Compassion Could Ease Crowding in ND Jails
Sorry, this video is no longer available
West Fargo Police Chief Mike Reitan says the state of North Dakota isn’t doing its part to help people struggling with addiction and mental illness avoid life behind bars.
Reitan says addiction or mental illness can lead to a life without hope, spent shuffling in and out of jail.
But he says focusing more on the person and less on the crime, can help people escape the dangerous cycle, and reduce the number of people behind bars in North Dakota.
“Well certainly mental illness or chemical dependencies cause people to commit risky behaviors,” says Chief Reitan.
But he says that path too often leads to jail, ignoring a problem that could be fixed.
He adds, “That level of service is essentially to lock the person up.”
Nate Medhus is the CEO of ShareHouse, a substance abuse treatment facility here in Fargo.
He says, “Ever since the early 80s we’ve criminalized a lot of drug activity.”
Both men agree that treatment should be considered as an alternative to jail where inmates would contribute to a larger problem.
“In North Dakota, the state prisons are overflowing,” adds Medhus.
ShareHouse does its part, helping dozens work to overcome addiction every day. But officials say the government should do more to help addicts instead of locking them up.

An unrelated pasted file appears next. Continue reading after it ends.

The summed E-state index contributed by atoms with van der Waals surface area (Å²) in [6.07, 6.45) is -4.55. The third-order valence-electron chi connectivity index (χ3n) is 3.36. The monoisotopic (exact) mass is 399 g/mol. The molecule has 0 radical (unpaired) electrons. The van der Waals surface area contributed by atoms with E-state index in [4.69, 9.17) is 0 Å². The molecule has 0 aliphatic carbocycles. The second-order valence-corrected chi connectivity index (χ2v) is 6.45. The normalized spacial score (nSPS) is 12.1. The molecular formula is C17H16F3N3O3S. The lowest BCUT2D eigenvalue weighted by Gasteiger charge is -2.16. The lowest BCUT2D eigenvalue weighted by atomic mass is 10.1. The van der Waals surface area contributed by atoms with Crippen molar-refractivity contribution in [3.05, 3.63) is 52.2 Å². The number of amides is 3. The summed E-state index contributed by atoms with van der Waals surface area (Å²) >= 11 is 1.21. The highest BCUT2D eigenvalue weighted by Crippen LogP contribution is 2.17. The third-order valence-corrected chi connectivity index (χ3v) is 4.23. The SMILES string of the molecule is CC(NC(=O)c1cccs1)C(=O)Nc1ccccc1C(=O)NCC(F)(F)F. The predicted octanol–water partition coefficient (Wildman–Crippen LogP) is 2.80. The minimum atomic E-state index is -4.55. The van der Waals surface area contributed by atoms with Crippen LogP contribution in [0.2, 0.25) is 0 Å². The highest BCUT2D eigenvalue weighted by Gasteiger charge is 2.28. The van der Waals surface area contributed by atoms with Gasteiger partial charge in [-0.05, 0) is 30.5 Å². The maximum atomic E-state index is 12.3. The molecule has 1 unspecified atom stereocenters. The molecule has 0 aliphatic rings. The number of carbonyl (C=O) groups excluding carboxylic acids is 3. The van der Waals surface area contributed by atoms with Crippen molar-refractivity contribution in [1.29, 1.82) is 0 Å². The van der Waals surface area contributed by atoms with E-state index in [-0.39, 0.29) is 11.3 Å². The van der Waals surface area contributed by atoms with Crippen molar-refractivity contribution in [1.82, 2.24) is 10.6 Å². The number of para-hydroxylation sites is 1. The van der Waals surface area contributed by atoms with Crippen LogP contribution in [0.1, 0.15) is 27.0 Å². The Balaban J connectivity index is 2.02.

“There really wasn’t a crime that was committed against another individual in society,so I’d like to see a review of sentencing guidelines and alternatives for, again, nonviolent and drug–related offenses,” says Medhus
Medhus has approached state lawmakers about adopting telehealth treatment to reach patients in rural areas. But a major problem remains: attracting addiction counselors to the region.
He explains, “If we want to expand the opportunities for treatment for people that live in North Dakota, we need to expand the workforce, and what can we do as providers to incentivize people to come here?”
If treatment can take the place of incarceration in some cases, Reitan says it could help some other pressing issues in the region.
The Chief says, “If we can address that issue for them, help them into recovery, they can return to society, and maybe our labor shortage here in the Red River Valley would be lessened.”
Prison crowding is a nationwide problem.
In fact, the federal government just released 6,000 non-violent inmates to help reduce prison populations.
Chief Rietan says he’s concerned those people could end up back in jail without a support structure to help them now that they’re free.